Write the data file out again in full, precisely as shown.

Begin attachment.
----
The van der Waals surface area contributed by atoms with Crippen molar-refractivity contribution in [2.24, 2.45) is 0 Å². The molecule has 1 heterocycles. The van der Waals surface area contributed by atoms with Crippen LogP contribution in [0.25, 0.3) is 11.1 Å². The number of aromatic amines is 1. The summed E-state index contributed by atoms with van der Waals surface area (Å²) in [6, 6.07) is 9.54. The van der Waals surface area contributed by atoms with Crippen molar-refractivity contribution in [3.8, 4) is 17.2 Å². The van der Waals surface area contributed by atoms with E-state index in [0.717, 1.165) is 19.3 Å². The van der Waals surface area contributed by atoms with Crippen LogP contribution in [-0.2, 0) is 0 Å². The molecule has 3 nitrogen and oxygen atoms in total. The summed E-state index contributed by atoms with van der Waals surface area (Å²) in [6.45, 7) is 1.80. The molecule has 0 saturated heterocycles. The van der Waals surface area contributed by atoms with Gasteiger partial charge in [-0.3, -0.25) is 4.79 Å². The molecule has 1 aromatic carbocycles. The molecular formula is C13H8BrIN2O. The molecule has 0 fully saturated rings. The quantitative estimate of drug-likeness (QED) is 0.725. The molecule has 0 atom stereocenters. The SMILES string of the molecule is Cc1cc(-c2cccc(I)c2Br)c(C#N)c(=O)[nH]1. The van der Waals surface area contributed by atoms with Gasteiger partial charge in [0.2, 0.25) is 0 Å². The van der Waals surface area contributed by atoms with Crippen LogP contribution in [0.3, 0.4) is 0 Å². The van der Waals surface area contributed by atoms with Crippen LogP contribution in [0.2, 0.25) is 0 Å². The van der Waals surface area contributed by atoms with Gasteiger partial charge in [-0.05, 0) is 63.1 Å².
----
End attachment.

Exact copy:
The van der Waals surface area contributed by atoms with Crippen molar-refractivity contribution in [2.24, 2.45) is 0 Å². The molecule has 1 heterocycles. The van der Waals surface area contributed by atoms with Crippen LogP contribution in [0.25, 0.3) is 11.1 Å². The number of aromatic amines is 1. The summed E-state index contributed by atoms with van der Waals surface area (Å²) in [6, 6.07) is 9.54. The van der Waals surface area contributed by atoms with Crippen molar-refractivity contribution in [3.8, 4) is 17.2 Å². The van der Waals surface area contributed by atoms with E-state index in [0.717, 1.165) is 19.3 Å². The van der Waals surface area contributed by atoms with Crippen LogP contribution in [-0.2, 0) is 0 Å². The molecule has 3 nitrogen and oxygen atoms in total. The summed E-state index contributed by atoms with van der Waals surface area (Å²) in [6.45, 7) is 1.80. The molecule has 0 saturated heterocycles. The van der Waals surface area contributed by atoms with Gasteiger partial charge in [-0.3, -0.25) is 4.79 Å². The molecule has 1 aromatic carbocycles. The molecular formula is C13H8BrIN2O. The molecule has 0 fully saturated rings. The quantitative estimate of drug-likeness (QED) is 0.725. The molecule has 0 atom stereocenters. The SMILES string of the molecule is Cc1cc(-c2cccc(I)c2Br)c(C#N)c(=O)[nH]1. The van der Waals surface area contributed by atoms with Gasteiger partial charge in [0.2, 0.25) is 0 Å². The van der Waals surface area contributed by atoms with Crippen LogP contribution in [0.3, 0.4) is 0 Å². The van der Waals surface area contributed by atoms with Crippen LogP contribution in [0.2, 0.25) is 0 Å². The van der Waals surface area contributed by atoms with Gasteiger partial charge in [-0.05, 0) is 63.1 Å².